instruction for the first three years of schooling only. But, the
extent to which the said is practised, is unknown since no independent
inquiry has been done in this respect.
"The medium of education is initially the child's mother tongue (= the
language of the subsection), and all cognitively and linguistically
demanding decontextualised subjects continue to be taught through the
medium of the mother tongue (first language, L1) at least up to grade
8," (Skutnabb-Kangas 2000, p. 620).
To apply Skutnabb-Kangas' above statement in practice, one should keep
in mind notions such as equity and justice and promote academic
achievement for all students regardless of race, class or income,
thereby arresting the traditional education system from reproducing
the power structure that maintains existing division of status,
resources and income (Cummins 1996, p. 163).
For Namibia, a country that has been devastated by apartheid and
segregated education for many years, the notion of equity and justice
would preferably be the first to be addressed before implementing
indigenous languages as medium of instruction in education.
As Cummins states: "In spite of considerable rhetoric endorsing equity
and justice, little has changed in terms of educational outcomes.
Culturally diverse students are still massively over-represented in
low achieving categories" (ibid).
Although presenting this idea from the USA context, Cummins is of the
opinion that the patterns of micro-interactions that culturally
diverse students experience in the educational system are a function
of the power relations operating between dominant and subordinate
groups in the wider society (ibid).
I fully agree with Cummins that the power structure in the wider
society strongly influences the culture of the school, which is
expressed in the educational structure implemented in the school, and
in the ways educators define their roles with respect to culturally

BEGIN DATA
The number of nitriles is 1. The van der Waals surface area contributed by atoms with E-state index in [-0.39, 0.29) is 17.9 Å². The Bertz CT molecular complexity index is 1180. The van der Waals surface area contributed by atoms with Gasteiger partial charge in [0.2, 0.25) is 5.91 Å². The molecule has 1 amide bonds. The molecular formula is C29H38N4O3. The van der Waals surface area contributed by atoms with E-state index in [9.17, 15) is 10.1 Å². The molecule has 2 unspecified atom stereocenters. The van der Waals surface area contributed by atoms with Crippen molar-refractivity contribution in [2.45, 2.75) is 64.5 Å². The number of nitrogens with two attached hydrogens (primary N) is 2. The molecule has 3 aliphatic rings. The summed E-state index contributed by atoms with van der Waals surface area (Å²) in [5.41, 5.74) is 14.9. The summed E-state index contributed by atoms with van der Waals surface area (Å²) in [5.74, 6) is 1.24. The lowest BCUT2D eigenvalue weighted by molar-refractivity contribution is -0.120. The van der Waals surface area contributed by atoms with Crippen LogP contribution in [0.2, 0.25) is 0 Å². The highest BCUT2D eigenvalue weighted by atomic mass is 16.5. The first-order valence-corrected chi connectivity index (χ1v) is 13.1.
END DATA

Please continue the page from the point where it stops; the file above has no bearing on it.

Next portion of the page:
diverse students and communities.
Thus, as Cummins says, it is not surprising that most educational
reforms have remained at a surface level where they do not seriously
challenge the societal power structure (ibid).
Viewing Cummins's description of education from the Namibian
perspective, one sees a lot of sense, especially as regard to the use
of indigenous/national languages as mediums of instruction, where some
indigenous languages are treated as less important despite their
strong pronouncement in the country's constitution as equal to all. I
therefore cherish Cummins' viewpoints on educational empowerment and
a) Genuine reform, at a deep structural level, requires that the
culture of the school changes in ways that potentially challenge
coercive relations of power;
b) Conditions of collaborative empowerment are created when educators
attempt to organize their interactions with culturally diverse
students in such a way that power is generated and shared through
these interactions. This involves becoming aware of, and actively
working to change , educational structures that limit 'culturally
diverse students" opportunities for educational and advancement;
c) Genuine educational reform requires that innovations permeate and
transform the entire culture of the school (p. 164).
With reference to bilingual (multilingual) education, Cummins' view
becomes more evident as De Mejia (1998, p. 9)argues that bilingual
teachers need to examine carefully the ways in which they and their
students actually use their two (or more) languages in the
construction of storytelling events before deciding whether to include
or exclude the use of code switching as a teaching resource in their
The later tallies with the notion that "to achieve the goal of
bilingualism, attention to literacy in both languages is crucial"
(Calderon & Slavin 2001, p. 27). The two authors regard the two-way
immersion program piloted at Hueco Elementary School as a promising
model for bilingual education, because it embodies all the elements
identified (p. 40).